USDA drought assistance available
The Emergency Conservation Program (ECP) is a Farm Service Agency program that is usually tied to emergency situations such as drought, fire, and flooding. In the case of drought, NRCS conservationists go to the property and evaluate the existing water sources. A combination of issues may be to blame, such as low water levels in dams and dugouts, wells that aren’t keeping up, springs going dry, or simply bad water quality. NRCS can help with installing pipelines, tanks, wells, and solar panels.
The Environmental Quality Incentive Program (EQIP) is a NRCS program designed more for long-term planning in the event that another emergency such as drought returns. Practices have usually already been established to deal with it.
There are situations that are so catastrophic they qualify for Emergency EQIP funds. The Atlas storm in 2013 was one of these. Producers needed help with removal of animal carcasses, but the government was shut down at the time. As soon as they were able, NRCS was assisting with the construction of disposal pits, shelterbelt renovation, and fence rebuilding.
The NRCS promotes numerous conservation practices, with rotational grazing being frequently addressed. Conservationists look at the producers’ operations, what they have for production, how many head of livestock they run, and how they can assist them in utilizing their grass to its full potential. This may include water development and cross fencing.
Another important part of the rotational grazing option is the drought contingency plan. Conservationists sit down with producers and draw up a plan on paper in reference to what they will do when another drought hits. Will they sell the old cows first or the younger ones instead? Will they wean the calves early?
In January and March of this year, two devastating fires burned a total of nearly 25,000 acres in Perkins County in northwestern South Dakota. Emergency EQIP funds again helped relief efforts.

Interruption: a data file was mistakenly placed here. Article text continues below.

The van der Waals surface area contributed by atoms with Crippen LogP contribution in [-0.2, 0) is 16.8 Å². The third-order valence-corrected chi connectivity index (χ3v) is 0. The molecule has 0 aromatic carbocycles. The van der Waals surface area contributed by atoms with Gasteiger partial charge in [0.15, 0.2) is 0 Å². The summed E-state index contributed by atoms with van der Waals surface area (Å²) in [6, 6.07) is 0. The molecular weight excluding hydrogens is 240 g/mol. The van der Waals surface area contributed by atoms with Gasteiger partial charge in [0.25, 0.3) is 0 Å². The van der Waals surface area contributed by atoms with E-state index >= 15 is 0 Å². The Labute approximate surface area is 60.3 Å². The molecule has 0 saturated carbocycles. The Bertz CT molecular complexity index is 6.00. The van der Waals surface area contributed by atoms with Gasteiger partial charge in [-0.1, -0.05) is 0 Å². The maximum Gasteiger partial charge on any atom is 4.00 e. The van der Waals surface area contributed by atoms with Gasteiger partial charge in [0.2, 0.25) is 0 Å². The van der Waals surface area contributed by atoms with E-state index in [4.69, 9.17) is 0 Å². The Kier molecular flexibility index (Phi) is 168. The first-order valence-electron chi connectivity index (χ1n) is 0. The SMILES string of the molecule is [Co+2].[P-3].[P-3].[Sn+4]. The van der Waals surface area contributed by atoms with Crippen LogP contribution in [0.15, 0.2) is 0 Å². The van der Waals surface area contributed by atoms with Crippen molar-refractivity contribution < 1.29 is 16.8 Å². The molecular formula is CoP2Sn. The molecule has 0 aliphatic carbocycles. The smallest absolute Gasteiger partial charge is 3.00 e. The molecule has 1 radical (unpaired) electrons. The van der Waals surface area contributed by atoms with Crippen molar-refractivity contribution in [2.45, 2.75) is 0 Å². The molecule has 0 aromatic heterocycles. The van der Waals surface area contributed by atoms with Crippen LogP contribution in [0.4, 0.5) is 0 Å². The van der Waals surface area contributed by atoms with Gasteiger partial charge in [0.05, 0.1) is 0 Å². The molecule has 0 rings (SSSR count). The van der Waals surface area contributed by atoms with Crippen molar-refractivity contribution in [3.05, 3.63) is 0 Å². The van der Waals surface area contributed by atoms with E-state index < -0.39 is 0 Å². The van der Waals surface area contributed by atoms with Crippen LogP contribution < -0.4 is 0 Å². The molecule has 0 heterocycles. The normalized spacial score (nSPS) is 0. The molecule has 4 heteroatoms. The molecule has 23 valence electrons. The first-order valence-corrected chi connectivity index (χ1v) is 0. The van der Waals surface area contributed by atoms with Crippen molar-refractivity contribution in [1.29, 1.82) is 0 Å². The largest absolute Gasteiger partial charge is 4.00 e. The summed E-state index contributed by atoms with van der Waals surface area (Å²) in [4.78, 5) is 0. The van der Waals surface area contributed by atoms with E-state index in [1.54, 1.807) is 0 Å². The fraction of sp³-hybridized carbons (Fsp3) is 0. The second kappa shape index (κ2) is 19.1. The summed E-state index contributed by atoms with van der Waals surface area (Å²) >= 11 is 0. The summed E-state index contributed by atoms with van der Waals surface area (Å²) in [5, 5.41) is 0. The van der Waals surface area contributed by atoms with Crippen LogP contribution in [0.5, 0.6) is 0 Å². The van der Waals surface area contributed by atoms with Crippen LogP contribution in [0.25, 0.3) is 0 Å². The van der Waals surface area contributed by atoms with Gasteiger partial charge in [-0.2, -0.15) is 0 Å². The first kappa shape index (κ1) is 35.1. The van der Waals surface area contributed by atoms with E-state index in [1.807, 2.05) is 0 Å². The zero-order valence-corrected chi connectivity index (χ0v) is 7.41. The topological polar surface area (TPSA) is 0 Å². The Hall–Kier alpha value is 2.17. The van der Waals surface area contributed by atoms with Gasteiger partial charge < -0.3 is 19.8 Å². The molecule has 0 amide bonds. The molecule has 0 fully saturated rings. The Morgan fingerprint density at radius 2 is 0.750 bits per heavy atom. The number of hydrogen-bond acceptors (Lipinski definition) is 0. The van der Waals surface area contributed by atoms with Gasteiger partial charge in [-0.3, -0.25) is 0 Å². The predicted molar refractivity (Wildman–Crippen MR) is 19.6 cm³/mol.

Cover crops planted in fields help after a fire so that burned rangeland has a chance to rest and recover. NRCS provided water sources to these cover crops and to other areas normally not grazed. Some producers decided to graze hay ground, so water was needed there as well. Electric fence was put up to fence off burned areas and graze what remained.
NRCS does the design work and the technical work for these projects. Engineers are on staff to assist with them when necessary. Producers either do the actual labor themselves or hire a contractor.
Approval for the programs requires producers to complete an application. A co-pay is also required of the producer and will depend on what work is being done and the cost of materials.
After a one-year hiatus due to COVID-19, the South Dakota Women in Ag (SDWIA) group was back on track with its 2021 conference held Oct. 7 and 8 at The Lodge at Deadwood. This year’s event was much anticipated, with attendees representing five states: Nebraska, Wyoming, Montana, and North Dakota, as well as South Dakota. The speaker lineup covered diverse topics and included a presentation on emergency conservation funding for agriculture producers.
Sarah Eggebo of Prairie City, South Dakota is a District Conservationist at the Bison, South Dakota Natural Resources Conservation Service (NRCS) Field Office. The NRCS began as the Soil Conservation Service, but the name was changed in 1994 as it no longer fit. By that time the agency had encompassed many more resources in addition to soil.
Another practice NRCS promotes is no-till farming. They also put up windbreaks and shelterbelts to help prevent erosion. Sometimes producers want assistance converting cropland back to grass, which also reduces erosion.
“No matter how much NRCS tries to prevent disasters, there are times when it just can’t be done,” said Eggebo. “A good example is this year’s drought. We get calls every day asking about water programs.”
Eggebo concluded her presentation with the following advice, “Just about every practice I’ve discussed here can be submitted whether it’s an emergency or not. The purpose today was to inform you of what we can do during emergencies, but we can assist you in normal situations as well. We’re here to help!”
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